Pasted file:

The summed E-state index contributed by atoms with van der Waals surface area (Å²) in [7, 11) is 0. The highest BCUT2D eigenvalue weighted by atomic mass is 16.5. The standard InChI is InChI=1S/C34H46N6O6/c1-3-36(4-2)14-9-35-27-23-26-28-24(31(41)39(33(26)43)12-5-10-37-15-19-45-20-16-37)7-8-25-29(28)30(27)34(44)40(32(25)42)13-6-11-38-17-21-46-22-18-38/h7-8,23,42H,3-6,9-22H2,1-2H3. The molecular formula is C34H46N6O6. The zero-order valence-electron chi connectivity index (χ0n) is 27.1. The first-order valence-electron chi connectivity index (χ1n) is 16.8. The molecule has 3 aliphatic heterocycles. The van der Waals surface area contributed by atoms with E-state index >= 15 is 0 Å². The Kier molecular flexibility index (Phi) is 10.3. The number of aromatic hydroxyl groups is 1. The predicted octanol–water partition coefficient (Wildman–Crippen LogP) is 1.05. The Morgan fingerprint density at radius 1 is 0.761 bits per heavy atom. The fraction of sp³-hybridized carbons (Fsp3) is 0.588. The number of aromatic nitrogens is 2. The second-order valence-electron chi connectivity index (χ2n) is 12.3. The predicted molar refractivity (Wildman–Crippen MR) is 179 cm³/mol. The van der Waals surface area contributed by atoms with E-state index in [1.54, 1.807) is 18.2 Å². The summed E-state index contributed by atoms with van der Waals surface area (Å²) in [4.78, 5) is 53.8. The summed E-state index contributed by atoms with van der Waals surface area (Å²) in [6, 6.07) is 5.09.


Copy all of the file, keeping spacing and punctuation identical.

The summed E-state index contributed by atoms with van der Waals surface area (Å²) in [7, 11) is 0. The highest BCUT2D eigenvalue weighted by atomic mass is 16.5. The standard InChI is InChI=1S/C34H46N6O6/c1-3-36(4-2)14-9-35-27-23-26-28-24(31(41)39(33(26)43)12-5-10-37-15-19-45-20-16-37)7-8-25-29(28)30(27)34(44)40(32(25)42)13-6-11-38-17-21-46-22-18-38/h7-8,23,42H,3-6,9-22H2,1-2H3. The molecular formula is C34H46N6O6. The zero-order valence-electron chi connectivity index (χ0n) is 27.1. The first-order valence-electron chi connectivity index (χ1n) is 16.8. The molecule has 3 aliphatic heterocycles. The van der Waals surface area contributed by atoms with E-state index >= 15 is 0 Å². The Kier molecular flexibility index (Phi) is 10.3. The number of aromatic hydroxyl groups is 1. The predicted octanol–water partition coefficient (Wildman–Crippen LogP) is 1.05. The Morgan fingerprint density at radius 1 is 0.761 bits per heavy atom. The fraction of sp³-hybridized carbons (Fsp3) is 0.588. The number of aromatic nitrogens is 2. The second-order valence-electron chi connectivity index (χ2n) is 12.3. The predicted molar refractivity (Wildman–Crippen MR) is 179 cm³/mol. The van der Waals surface area contributed by atoms with E-state index in [1.54, 1.807) is 18.2 Å². The summed E-state index contributed by atoms with van der Waals surface area (Å²) in [4.78, 5) is 53.8. The summed E-state index contributed by atoms with van der Waals surface area (Å²) in [6, 6.07) is 5.09.